Sunday, September 19, 2010
1973 Pontiac GTO
Rear side windows were now of a fixed design that could not be opened and in a trianglar shape. New federal laws for 1973 demanded front bumpers capable of withstanding 5 mile per hour impacts with no damage to the body (5 mph rear bumpers became standard in 1974). The result was the use of prominent and heavy chrome bumpers front and rear.
The overall styling of the 1973 Pontiac A-body intermediates (LeMans, Luxury LeMans, GTO and Grand Am) was generally not well received by the car buying public.
In contrast, the Pontiac Grand Prix and Chevrolet Monte Carlo, which were also derived from the intermediate A-body, were much better received because of their squared-off styling and formal rooflines with vertical windows. Pontiac's sister division, Oldsmobile, received better reviews from the automotive press and the car-buying public with the similar-bodied Cutlass.
Again, the 1973 GTO option was offered on two models including the base LeMans coupe or the LeMans Sport Coupe. The base LeMans coupe featured a cloth-and-vinyl or all-vinyl bench seat while the more lavish LeMans Sport Coupe had all-vinyl interiors with Strato bucket seats or a notchback bench seat with folding armrest. The LeMans Sport Coupe also had louvered rear side windows from the Grand Am in place of the standard triangular windows of the base LeMans.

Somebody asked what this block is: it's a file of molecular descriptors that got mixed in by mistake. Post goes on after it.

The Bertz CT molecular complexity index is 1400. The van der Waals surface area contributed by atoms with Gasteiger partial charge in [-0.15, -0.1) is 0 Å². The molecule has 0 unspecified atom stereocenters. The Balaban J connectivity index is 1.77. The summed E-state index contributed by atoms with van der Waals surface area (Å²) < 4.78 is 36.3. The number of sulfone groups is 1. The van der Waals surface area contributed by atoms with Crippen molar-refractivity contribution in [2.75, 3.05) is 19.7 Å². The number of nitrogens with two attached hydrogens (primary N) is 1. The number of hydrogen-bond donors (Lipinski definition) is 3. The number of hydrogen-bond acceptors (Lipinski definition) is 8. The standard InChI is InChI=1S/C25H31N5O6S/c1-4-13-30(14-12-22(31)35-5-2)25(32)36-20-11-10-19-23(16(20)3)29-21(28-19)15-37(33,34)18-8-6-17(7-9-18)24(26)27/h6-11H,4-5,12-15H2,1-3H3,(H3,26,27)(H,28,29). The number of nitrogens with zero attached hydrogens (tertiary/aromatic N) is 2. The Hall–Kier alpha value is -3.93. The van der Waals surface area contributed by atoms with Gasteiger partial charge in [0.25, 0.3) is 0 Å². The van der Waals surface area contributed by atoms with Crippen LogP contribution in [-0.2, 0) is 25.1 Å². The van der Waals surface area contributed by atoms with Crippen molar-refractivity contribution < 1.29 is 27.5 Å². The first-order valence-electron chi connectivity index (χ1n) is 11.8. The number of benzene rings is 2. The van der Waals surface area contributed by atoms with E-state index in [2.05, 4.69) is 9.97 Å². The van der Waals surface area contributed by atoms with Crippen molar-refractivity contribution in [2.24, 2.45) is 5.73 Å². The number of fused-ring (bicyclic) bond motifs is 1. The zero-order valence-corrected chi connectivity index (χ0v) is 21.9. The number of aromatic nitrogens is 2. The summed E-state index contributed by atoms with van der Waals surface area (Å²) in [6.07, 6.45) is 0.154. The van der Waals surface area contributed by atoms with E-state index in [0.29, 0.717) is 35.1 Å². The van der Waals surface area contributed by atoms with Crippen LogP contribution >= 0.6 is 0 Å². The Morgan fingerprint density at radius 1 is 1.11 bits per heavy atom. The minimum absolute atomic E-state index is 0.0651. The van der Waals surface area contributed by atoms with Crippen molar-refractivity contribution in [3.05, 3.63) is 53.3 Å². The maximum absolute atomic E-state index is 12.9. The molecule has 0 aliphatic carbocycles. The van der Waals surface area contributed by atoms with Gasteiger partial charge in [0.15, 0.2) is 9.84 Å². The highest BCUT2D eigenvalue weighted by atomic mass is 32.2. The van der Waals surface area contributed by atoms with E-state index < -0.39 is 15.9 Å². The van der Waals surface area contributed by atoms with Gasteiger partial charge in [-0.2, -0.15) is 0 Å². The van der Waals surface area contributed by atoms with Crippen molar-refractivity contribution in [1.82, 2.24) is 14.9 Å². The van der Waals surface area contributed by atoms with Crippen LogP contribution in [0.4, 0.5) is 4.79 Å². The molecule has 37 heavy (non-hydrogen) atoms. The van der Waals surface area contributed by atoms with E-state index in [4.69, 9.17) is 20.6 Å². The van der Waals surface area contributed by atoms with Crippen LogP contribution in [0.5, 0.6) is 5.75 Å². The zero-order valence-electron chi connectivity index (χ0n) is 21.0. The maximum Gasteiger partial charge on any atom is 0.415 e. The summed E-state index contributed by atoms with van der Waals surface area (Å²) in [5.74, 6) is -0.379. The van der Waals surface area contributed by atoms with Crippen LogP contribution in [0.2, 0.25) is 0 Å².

The standard 400 CID V8 in the 1973 GTO was further reduced in compression to 8.0:1, dropping it to 230 hp. The 400 engine was available with any of the three transmissions including the standard three-speed manual, or optional four-speed or Turbo Hydra-Matic. The 455 CID V8 remained optional but was dropped to 250 hp and available only with the Turbo Hydra-Matic transmission. The 455 HO engine did not reappear, but GM initially announced the availability of a Super Duty 455 engine (shared with the contemporary Pontiac Trans Am SD455), and several such cars were made available for testing, impressing reviewers with their power and flexibility. Nevertheless, the Super Duty was never actually offered for public sale in the GTO. Also, eight (8) 455SD Grand Ams were also built for testing, and eventually all were destroyed as well.
Sales dropped to 4,806, thanks in part to competition from the new Grand Am and the lack of promotion for the GTO. By the end of the model year an emerging energy crisis quashed consumer interest in muscle cars.
Engines: 400 V8 230 bhp @ 4400 rpm, 325 lb-ft @ 3200 rpm. 455 V8 250 bhp @ 3700 rpm, 370 lb-ft @ 2800 rpm.